In our second annual review of employment, workplace and
safety laws in Australia, we have focused on the frenetic rate of
change in the world of work.
In the past 12 months there has been much talk about the impact
of disruptive service providers – like Uber, AirBnB,
Airtasker and Service Central – on traditional jobs.
This new 'sharing economy' or 'collaborative
consumption' model is also transforming how Australian and
international employers engage with labour and service
As Catherine Livingstone AO, President of the Business Council
of Australia and Chairman of Telstra Corporation, recently
"Connectivity is changing the power relationships between
consumers and companies; it is fragmenting supply chains and
disrupting business models. It is changing the nature of work and
workplaces, and the shape of cities and urban environments. It is
also opening up new possibilities and new frontiers of
With these developments in mind, we asked leading Australian
employer and union representatives – Innes Willox (AiGroup),
Steve Knott (AMMA), Catherine Livingstone AO (BCA) and Tim Lyons
(formerly with the ACTU) – the following questions:
Do we have the right IR system for the workplace of the
Do our laws help or hinder productivity?
Does the system need to change to embrace the jobs of the
future and the impact of disruptive technologies?
How do we balance Australia's tradition of strong
employment protections, and the jobs the 'millennials' will
What do you most want to see come out of the Productivity
Commission Review of the Workplace Relations Framework? Will it
The Baird Government's re-election in NSW was the
exceptional event in a year of political instability. First-term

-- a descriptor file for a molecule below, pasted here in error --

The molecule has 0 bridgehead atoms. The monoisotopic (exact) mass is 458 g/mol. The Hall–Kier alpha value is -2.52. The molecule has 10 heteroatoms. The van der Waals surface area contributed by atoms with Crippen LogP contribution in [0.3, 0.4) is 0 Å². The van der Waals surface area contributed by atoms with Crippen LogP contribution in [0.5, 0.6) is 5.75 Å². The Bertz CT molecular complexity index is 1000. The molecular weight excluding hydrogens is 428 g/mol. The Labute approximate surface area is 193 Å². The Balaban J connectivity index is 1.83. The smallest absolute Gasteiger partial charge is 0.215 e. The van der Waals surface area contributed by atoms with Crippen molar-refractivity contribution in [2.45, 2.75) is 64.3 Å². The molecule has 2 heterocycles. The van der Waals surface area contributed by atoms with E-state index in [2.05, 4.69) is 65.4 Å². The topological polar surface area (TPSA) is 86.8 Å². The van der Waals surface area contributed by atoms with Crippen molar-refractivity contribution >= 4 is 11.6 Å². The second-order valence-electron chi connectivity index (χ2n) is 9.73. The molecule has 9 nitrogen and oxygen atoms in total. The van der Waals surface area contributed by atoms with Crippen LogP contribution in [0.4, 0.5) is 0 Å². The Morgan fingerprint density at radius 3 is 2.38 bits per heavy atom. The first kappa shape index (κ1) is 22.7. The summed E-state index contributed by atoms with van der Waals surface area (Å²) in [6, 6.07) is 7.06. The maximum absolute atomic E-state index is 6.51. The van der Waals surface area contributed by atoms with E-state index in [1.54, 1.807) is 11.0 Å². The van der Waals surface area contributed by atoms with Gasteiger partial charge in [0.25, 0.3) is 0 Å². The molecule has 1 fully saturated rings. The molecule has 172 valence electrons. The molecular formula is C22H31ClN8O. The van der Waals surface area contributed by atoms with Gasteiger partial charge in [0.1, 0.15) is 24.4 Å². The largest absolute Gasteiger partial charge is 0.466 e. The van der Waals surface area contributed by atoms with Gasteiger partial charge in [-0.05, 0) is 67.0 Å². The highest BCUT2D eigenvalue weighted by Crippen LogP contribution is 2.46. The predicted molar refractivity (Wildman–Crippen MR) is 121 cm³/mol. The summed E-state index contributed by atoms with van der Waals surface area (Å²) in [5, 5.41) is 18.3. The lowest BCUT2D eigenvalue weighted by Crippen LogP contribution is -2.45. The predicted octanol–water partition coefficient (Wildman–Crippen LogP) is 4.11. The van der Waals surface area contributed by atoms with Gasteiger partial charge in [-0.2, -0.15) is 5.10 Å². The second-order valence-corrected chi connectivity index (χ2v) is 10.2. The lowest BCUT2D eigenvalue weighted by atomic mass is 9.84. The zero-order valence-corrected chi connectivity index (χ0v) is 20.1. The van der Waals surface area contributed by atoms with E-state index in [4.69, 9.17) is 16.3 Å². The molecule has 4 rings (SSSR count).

Coalition governments lost office in Victoria and Queensland, and
Federal Government leadership tensions came to a head in early
Added to the mix were shifting alliances among cross-bench
Senators, who made it difficult for the Abbott Government to
progress its legislative agenda.
While many reform bills stalled in the Senate, the Government
initiated the Productivity Commission Review of the Fair Work
Act 2009 (Cth) (FW Act). However, the Government took possible
changes to minimum wage-setting or penalty rates off the table
before the Commission could even consider those issues.
This year we again examine the workplace reform debate in the
broader context of the major economic indicators: productivity,
GDP, employment levels, wages growth and industrial disputes.
We highlight major legislative and policy developments along
with workplace and employment law cases from the past year.
There is also a new section on key 2015 developments in work,
health and safety law.
The review concludes with a brief assessment of the issues
likely to be at the forefront of Australian employment relations in
the run up to the 2016 Federal Election.
An employee that refused a reasonable offer of settlement was ordered by the FWC to pay his ex-employer's legal costs.
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